Date Awarded


Document Type


Degree Name

Doctor of Philosophy (Ph.D.)




James P Whittenburg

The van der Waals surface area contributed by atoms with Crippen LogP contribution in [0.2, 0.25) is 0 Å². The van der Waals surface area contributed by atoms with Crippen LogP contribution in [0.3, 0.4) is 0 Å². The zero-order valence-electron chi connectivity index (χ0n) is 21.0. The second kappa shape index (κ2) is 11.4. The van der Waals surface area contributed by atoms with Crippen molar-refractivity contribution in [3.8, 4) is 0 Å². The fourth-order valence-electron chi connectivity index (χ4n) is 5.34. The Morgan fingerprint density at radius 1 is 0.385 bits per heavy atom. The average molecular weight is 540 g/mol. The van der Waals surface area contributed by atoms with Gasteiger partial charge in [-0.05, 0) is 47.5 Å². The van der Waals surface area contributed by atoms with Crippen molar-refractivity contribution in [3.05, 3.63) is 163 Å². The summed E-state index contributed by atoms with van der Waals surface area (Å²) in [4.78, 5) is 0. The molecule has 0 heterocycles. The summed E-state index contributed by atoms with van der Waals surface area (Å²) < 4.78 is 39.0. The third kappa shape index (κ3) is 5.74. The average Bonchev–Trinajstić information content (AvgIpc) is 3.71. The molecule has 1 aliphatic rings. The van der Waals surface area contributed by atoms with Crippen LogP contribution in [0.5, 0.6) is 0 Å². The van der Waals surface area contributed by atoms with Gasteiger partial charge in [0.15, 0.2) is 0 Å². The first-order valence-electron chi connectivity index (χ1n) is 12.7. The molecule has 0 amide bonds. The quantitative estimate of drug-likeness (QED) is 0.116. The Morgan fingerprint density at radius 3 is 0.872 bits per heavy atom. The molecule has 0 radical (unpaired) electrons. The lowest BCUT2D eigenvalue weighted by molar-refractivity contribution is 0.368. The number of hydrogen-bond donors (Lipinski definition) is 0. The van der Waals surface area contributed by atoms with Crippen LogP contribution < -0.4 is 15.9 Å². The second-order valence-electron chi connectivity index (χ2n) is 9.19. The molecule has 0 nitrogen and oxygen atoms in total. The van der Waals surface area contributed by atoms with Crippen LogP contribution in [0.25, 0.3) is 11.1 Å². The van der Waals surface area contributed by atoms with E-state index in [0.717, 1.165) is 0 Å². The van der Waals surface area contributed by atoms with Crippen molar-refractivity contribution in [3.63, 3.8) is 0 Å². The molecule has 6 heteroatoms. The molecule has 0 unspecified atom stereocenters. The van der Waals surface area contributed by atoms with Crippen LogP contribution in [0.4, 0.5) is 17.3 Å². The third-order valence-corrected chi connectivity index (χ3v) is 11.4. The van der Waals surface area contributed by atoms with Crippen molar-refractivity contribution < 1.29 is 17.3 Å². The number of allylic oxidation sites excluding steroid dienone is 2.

Lewis Burwell II designed Fairfield plantation in Gloucester County to be the most sophisticated and successful architectural and agricultural effort in late seventeenth-century Virginia. He envisioned a physical framework with the intent to control the world around him so that he might profit from growing tobacco, while raising his family's status to the highest in the colony through the display of wealth and knowledge and the enslavement of both Africans and the natural surroundings. The landscape he envisioned contrasted with those of the enslaved Africans he purchased and put to work in the fields and buildings surrounding his '1694 brick manor house. These overlapping and often competing landscapes are visible in the surviving material culture, archaeological remains, and historic documents. Individuals created these landscapes from their personal experiences, a product of their constantly changing perspectives extending outward from themselves, their "way of seeing" tempered by a culture rooted in Senegambia, England, or Virginia. at a crucial period in Virginia history, perhaps the most significant period of plantation development prior to the Civil War, Lewis Burwell II's Fairfield plantation reflected the struggle between the co-dependent strains of agricultural expansion and racialized slavery. This dissertation attempts to explain how and why individuals created and manipulated these landscapes, how landscapes provided opportunities and constrained possibilities, defined interpersonal relationships, individual and group identities, and the relative success and failures of a society constantly confronted with a physical environment it could not wholly control. By studying past landscapes and how others used them to define and redefine their identities, it is possible to gain insight into our present condition, deepening an understanding of how our interactions with landscape define our own identity.



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